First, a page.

Dunno. But his weathervane, now-you-see-me, now-you-don't candidacy shouldn't be enough to inspire anything more substantial than indifference.

And if he and the Democrats are running on nothing more than a not-Bush platform, with no more or no better a plan for bringing the war in Iraq to resolution than falling supplicant before the UN, then I pity the fool Democrats for the mess a Kerry administration will embark on without deep-rooted support among voters.

Indeedt, God help us all if the American electorate were to go woozy and elect Kerry because the war in Iraq sounds messy.

Kerry is making himself as tougher, vowing he would not leave yet and even calling for increasing troop levels. In effect, still not being anti-war, but anti Bush war. "It's a planning and management issue you see..."

If Iraq is the issue of the election, GWB's losing ground while all Kerry needs to do is look sad, say "it's a shame" and stop.

They saw this earlier, and that's why June 30 is so important to them. Enough time before Nov to make a positive out of a negative. Lots wagered on that, do they feel lucky? Will they shift to a compromise of some sort with Brahimii?

Chiwas
10-31-2004, 10:19 AM
I hesitated to put this poll here. Maybe there would have been at the cartoons'.

http://img58.exs.cx/img58/7260/malo1.jpg

"Who do you think is worse for the World?"




Edit: Btw, the results.

http://img57.exs.cx/img57/6263/results2.jpg

u2sarajevo
10-31-2004, 10:32 AM
I am SHOCKED (not quite Savovic shocked) that a Hispanic poll is anti-Bush.

WOW!!!!!!

MavKikiNYC
10-31-2004, 08:43 PM
Anti-American/Anti-Bush sentiment is not uncommon internationally.

I read a couple of Spanish newspapers online, or rather I USED TO READ them......but their editorials are so ignorantly, pig-headedly, uninformedly anti-Bush, that I have had to stop aggravating myself.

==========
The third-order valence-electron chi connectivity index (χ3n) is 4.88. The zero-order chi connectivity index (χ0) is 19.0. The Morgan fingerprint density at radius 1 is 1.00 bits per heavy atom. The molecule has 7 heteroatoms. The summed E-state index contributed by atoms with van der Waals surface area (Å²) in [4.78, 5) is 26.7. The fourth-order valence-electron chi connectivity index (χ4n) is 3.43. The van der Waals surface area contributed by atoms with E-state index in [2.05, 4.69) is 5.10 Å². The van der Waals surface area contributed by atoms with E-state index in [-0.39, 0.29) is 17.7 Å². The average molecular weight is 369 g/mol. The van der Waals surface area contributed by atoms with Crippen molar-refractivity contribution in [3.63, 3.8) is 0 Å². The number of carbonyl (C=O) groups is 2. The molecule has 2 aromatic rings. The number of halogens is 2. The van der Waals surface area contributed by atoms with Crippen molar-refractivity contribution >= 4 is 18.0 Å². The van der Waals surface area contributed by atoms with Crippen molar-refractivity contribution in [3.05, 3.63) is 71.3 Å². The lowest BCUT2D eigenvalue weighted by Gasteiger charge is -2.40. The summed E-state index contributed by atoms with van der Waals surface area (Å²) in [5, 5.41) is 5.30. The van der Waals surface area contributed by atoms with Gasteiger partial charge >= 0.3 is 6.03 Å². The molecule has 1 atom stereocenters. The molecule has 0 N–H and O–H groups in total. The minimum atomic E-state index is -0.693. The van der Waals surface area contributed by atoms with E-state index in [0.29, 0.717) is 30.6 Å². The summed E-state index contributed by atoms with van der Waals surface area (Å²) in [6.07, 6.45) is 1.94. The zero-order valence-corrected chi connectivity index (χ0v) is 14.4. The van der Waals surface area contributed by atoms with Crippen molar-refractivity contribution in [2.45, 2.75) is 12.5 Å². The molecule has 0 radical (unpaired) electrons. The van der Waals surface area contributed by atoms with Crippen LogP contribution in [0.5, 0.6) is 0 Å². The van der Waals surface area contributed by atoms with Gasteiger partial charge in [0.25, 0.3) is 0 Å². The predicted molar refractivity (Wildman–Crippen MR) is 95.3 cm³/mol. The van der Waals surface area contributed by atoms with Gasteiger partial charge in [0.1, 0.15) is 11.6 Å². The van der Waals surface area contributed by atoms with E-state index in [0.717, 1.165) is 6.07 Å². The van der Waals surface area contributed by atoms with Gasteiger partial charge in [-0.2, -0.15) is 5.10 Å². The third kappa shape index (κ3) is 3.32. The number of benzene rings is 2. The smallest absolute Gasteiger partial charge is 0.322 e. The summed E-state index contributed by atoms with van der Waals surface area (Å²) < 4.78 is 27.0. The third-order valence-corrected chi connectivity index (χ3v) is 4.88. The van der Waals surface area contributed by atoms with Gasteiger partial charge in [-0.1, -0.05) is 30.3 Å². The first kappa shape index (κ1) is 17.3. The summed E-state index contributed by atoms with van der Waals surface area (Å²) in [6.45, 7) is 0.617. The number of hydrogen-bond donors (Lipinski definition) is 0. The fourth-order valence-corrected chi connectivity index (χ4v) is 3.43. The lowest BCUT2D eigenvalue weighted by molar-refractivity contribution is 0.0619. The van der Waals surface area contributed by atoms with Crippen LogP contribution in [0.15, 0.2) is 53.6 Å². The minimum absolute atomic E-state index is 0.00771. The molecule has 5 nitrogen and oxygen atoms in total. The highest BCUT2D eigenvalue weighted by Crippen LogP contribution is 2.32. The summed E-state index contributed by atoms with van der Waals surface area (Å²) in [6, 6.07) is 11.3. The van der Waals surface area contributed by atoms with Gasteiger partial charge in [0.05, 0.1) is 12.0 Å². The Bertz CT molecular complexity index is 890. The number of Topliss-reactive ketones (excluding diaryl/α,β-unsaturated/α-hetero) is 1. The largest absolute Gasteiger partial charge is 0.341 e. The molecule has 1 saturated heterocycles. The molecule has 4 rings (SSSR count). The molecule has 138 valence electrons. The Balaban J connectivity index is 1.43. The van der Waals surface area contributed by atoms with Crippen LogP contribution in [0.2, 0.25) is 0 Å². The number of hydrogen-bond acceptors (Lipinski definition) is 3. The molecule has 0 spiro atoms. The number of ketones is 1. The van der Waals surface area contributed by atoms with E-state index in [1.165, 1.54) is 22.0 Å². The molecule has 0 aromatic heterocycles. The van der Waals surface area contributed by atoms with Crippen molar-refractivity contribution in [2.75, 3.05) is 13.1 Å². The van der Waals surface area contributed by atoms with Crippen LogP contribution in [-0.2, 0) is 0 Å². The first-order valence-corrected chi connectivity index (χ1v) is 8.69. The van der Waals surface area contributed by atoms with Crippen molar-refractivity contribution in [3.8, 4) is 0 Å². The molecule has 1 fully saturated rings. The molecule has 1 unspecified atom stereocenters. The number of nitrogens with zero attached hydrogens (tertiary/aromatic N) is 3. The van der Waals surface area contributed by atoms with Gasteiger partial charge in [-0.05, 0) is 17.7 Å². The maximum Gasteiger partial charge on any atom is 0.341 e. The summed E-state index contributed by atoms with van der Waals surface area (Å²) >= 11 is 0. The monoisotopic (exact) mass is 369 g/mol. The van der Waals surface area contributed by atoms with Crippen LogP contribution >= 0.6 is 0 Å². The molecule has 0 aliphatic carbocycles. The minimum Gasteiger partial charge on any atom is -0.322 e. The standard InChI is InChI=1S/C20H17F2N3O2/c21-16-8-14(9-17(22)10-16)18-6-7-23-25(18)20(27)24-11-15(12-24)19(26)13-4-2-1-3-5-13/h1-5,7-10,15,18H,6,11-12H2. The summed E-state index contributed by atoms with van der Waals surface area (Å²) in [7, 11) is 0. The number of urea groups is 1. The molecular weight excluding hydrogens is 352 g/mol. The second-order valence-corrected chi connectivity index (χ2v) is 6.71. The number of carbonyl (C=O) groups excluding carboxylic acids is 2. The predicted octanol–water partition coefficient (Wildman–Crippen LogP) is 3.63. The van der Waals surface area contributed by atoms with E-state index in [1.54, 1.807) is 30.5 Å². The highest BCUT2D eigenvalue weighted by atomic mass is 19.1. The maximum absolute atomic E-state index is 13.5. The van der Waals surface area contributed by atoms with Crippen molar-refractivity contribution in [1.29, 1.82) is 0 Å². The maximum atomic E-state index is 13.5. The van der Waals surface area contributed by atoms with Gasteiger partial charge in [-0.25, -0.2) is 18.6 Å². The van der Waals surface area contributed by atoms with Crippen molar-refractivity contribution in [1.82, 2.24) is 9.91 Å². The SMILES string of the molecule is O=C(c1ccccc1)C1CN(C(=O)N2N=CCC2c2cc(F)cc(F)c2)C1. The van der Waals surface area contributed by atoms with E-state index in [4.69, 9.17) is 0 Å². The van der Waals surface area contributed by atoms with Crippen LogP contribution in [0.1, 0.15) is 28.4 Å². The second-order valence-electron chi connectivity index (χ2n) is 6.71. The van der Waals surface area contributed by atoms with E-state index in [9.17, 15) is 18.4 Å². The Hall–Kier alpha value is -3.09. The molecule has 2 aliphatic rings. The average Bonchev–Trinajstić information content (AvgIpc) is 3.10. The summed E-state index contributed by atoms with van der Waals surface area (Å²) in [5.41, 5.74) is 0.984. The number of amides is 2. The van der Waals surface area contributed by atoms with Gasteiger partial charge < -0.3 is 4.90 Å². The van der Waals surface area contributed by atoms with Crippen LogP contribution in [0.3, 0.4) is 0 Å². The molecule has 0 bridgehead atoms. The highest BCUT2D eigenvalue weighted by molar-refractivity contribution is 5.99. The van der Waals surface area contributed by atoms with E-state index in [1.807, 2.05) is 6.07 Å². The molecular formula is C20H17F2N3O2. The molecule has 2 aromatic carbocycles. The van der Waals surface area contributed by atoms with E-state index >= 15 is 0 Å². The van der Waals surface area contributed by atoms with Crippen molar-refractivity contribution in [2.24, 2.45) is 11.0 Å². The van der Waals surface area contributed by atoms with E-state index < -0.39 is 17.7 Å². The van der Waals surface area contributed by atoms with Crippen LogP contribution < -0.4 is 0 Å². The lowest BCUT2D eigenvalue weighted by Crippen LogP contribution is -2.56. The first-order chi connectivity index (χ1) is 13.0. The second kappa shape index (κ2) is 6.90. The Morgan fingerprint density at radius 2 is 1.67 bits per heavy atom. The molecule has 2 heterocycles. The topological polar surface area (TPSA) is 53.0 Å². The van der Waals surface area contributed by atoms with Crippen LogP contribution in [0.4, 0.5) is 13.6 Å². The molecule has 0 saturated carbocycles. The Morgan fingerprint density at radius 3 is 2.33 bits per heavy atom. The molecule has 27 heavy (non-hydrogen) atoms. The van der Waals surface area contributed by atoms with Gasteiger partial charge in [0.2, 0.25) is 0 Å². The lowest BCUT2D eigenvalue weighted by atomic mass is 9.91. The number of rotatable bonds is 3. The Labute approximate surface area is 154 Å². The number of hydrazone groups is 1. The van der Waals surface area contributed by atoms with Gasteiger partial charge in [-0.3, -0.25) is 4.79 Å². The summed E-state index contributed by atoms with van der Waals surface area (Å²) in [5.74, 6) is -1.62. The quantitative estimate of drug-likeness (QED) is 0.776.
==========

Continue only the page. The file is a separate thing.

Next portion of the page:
Tonight I was listening to a French broadcast of international news, with one of the pieces being coverage of a Republican campaing rally in Orlando. To a video clip of the Bushes walking out on stage waving to the crowd, the idiot-froggess reading the news actually said: "Here George and Laura Bush pretend to recognize someone in the crowd and wave enthusiastically, in a carefully calculated gesture to make them appear close to the people."

Quel stupidité!

It's one thing to have a stupid opinion, but to just make up petty lies about the Bushes pretending to recognize someone in the crowd is so telling about the manipulative mentality of the foreign press.

F'em. F'em dry.

jacktruth
10-31-2004, 09:38 PM
No offense to anyone, but America is the strongest country in the world (in almost every way a country can be strong). Most of the world is anti-american already. This just tells me that Bush is more American than Kerry, making him better for America.

mavsman55
10-31-2004, 10:27 PM
Exactly jack.